>>> model-driven way, look at the Paremus Service Fabric. (Seems like
>>> groundhog day...again).
>>
>> Service level agreements are not implemented in code.  This is WHY  
>> SOA works.
>>
>>>
>>> Sam
>>>
>>>
>>> On 11/18/09, Mike McGrady <mmcgrady@topiatechnology.com> wrote:
>>>> I have been involved with some fairly mature and well known SOA
>>>> systems for years and I certainly would never consider either  
>>>> Jini or
>>>> OSGi to be anything remotely like a SOA netwrk.  SOA services are
>>>> explicitly SLA based and defined by business rules outside any IT
>>>> strictures.  That is the key to there success.
>>>>
>>>> Only in a general and inconsequential sense can OSGi be  
>>>> considered to
>>>> have a registry.  Keeping syst state is not a registry.
>>>>
>>>> I wish this conversation, since it diverges willy milky from
>>>> established computer science terminology could stuck to the  
>>>> particulars.
>>>>
>>>> Just my thing and I probably have nothing more to say.
>>>>
>>>>
>>>>
>>>> Sent from my iPhone
>>>>
>>>> On Nov 18, 2009, at 5:14 PM, Sam Chance <sgchance@gmail.com> wrote:
>>>>
>>>>> Peter,
>>>>>
>>>>> I agree with the notion that Jini and OSGi both implement the  
>>>>> publish,
>>>>> find and bind interaction model/pattern/paradigm / whatever  
>>>>> additional
>>>>> related words one prefers. I've always described this construct  
>>>>> as the
>>>>> "operational model" of SOA. It is exceedingly obvious to even  
>>>>> the most
>>>>> casual observer that Jini and OSGi adhere to this. The essential
>>>>> difference is - in general terms - OSGi implements "publish-find- 
>>>>> bind"
>>>>> in a local memory space (I.e. a JVM) and Jini implements this  
>>>>> across
>>>>> multiple memory spaces (I.e. distributed). In my view, it is  
>>>>> precisely
>>>>> this difference that yields the complimentary nature of the two  
>>>>> [SOA]
>>>>> frameworks.
>>>>>
>>>>> Ironically, although contemporary mainstream SOA "deployments",  
>>>>> which
>>>>> are arguably Just a Bunch Of Web Services (JBOWS), prescribe  
>>>>> 'publish,
>>>>> find and bind', they rely little on a registry (e.g. UDDI) for the
>>>>> 'find' function. Instead, they achieve the 'find' function via a
>>>>> highly distributed and decentralized mechanism called  
>>>>> "WoM" (Word of
>>>>> Mouth). :-)
>>>>>
>>>>> Sam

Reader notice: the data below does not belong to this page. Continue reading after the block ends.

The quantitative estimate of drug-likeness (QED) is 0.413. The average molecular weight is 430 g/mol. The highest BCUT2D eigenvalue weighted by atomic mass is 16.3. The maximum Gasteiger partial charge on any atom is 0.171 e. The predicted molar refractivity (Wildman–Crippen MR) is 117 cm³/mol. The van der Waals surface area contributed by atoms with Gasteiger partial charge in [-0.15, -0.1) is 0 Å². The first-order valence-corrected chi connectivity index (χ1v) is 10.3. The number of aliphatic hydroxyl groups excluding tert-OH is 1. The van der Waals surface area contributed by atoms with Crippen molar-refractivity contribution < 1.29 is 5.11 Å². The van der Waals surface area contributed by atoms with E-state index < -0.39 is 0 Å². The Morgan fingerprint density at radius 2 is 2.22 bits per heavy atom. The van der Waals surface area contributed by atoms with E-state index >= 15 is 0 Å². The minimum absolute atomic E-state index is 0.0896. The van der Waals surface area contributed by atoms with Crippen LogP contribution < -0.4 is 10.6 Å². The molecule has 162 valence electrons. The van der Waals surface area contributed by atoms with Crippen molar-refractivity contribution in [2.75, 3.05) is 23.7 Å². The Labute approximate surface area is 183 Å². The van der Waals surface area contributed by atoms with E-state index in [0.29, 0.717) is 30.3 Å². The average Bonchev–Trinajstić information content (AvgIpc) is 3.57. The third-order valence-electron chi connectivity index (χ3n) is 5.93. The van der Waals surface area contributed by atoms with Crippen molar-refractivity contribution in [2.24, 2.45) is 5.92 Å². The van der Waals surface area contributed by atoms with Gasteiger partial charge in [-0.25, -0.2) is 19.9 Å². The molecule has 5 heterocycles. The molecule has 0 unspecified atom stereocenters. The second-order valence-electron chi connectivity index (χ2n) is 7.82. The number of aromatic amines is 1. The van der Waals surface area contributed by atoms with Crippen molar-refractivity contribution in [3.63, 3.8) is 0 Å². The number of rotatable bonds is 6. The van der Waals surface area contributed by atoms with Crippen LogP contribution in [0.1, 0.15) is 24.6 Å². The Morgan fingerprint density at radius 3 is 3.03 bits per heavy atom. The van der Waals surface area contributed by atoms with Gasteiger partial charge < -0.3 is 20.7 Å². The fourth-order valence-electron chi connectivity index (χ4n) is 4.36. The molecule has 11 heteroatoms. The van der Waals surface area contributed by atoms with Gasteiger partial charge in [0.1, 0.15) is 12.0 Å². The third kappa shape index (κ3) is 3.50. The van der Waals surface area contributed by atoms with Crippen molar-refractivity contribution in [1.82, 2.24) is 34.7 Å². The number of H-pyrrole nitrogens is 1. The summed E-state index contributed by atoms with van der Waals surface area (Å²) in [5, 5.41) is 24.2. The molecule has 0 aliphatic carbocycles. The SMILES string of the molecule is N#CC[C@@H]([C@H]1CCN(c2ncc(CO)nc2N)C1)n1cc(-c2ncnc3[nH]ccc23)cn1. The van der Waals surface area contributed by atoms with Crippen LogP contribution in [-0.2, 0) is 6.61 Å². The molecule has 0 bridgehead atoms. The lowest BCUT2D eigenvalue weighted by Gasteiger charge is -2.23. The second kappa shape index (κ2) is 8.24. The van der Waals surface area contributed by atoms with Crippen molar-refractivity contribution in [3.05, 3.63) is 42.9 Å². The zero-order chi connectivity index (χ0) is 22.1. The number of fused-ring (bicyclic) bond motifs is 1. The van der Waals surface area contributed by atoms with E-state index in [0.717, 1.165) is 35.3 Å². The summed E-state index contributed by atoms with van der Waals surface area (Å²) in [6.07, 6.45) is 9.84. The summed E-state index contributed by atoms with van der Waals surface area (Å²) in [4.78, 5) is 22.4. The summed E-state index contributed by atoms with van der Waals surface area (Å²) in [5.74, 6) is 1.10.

>>>>>
>>>>>
>>>>> On 11/18/09, Michael McGrady <mmcgrady@topiatechnology.com> wrote:
>>>>>> Peter,
>>>>>>
>>>>>> Okay.  I see.  You are not using "pattern" in the sense of  
>>>>>> pattern
>>>>>> brought
>>>>>> into computer science by the Gang of Four.  You are using that  
>>>>>> term
>>>>>> more in
>>>>>> a plain English sense.  I think this is misleading in this venue
>>>>>> and would
>>>>>> suggest that you use another word to avoid the possible
>>>>>> misunderstanding
>>>>>> that you meant "design pattern" as it is used in computer  
>>>>>> science.
>>>>>>
>>>>>> On a more substantial note, I don't think the "pattern" you  
>>>>>> discuss
>>>>>> is the
>>>>>> same at all for Jini and OSGi.  The services for OSGi are not  
>>>>>> like
>>>>>> the
>>>>>> services for SOA.  SOA services may or may not be akin to the
>>>>>> services for
>>>>>> Jini.  I am very careful about abstracting or generalizing  
>>>>>> because,
>>>>>> although
>>>>>> my first and last love in computer science is architecture, the
>>>>>> devil is in
>>>>>> the detail.
>>>>>>
>>>>>> For my part, I think it would be worthwhile to determine the  
>>>>>> level of
>>>>>> Ossification you want.  For example, there would be no harm at  
>>>>>> all
>>>>>> in seeing
>>>>>> whether you can modularize the jar files into bundles.  Once that
>>>>>> is done,
>>>>>> then you can begin seeing how the actual processes in OSGi match
>>>>>> those in
>>>>>> Jini.  As yet, you do not even know, as I understand it, what  
>>>>>> OSGi
>>>>>> services
>>>>>> you want.  That would need to be determined, since you will be
>>>>>> customizing
>>>>>> them.
>>>>>>
>>>>>> I hope this is helpful and thank you for stating what you were
>>>>>> thinking.
>>>>>>
>>>>>> Mike
>>>>>>
>>>>>>
>>>>>> On Nov 17, 2009, at 8:33 PM, Peter Firmstone wrote:
>>>>>>
>>>>>>> Mike McGrady wrote:
>>>>>>>> I am presently the author of a framework called "Karma" (Kolona
>>>>>>>> Automated
>>>>>>>> Resource Management Architecture) that is open source with
a
>>>>>>>> management
>>>>>>>> app under another open source framework AUM (Automated  
>>>>>>>> Universal
>>>>>>>> Middleware).
>>>>>>>>
>>>>>>>> UM  (Universal Middleware) is a more current name for OSGi.
>>>>>>>>
>>>>>>>> We could have called it DUM (Distributed Universal Middleware)
>>>>>>>> instead of
>>>>>>>> AUM but thought better.
>>>>>>>>
>>>>>>>> Too bad we did not get on better when I asked you what you
 
>>>>>>>> meant by
>>>>>>>> "Service Pattern".  (I still have no idea what you mean.)
>>>>>>> Here's a Clarification of what I meant by "Service Pattern",
 
>>>>>>> from
>>>>>>> Richards
>>>>>>> Book, page 12, this should clear up any remaining confusion: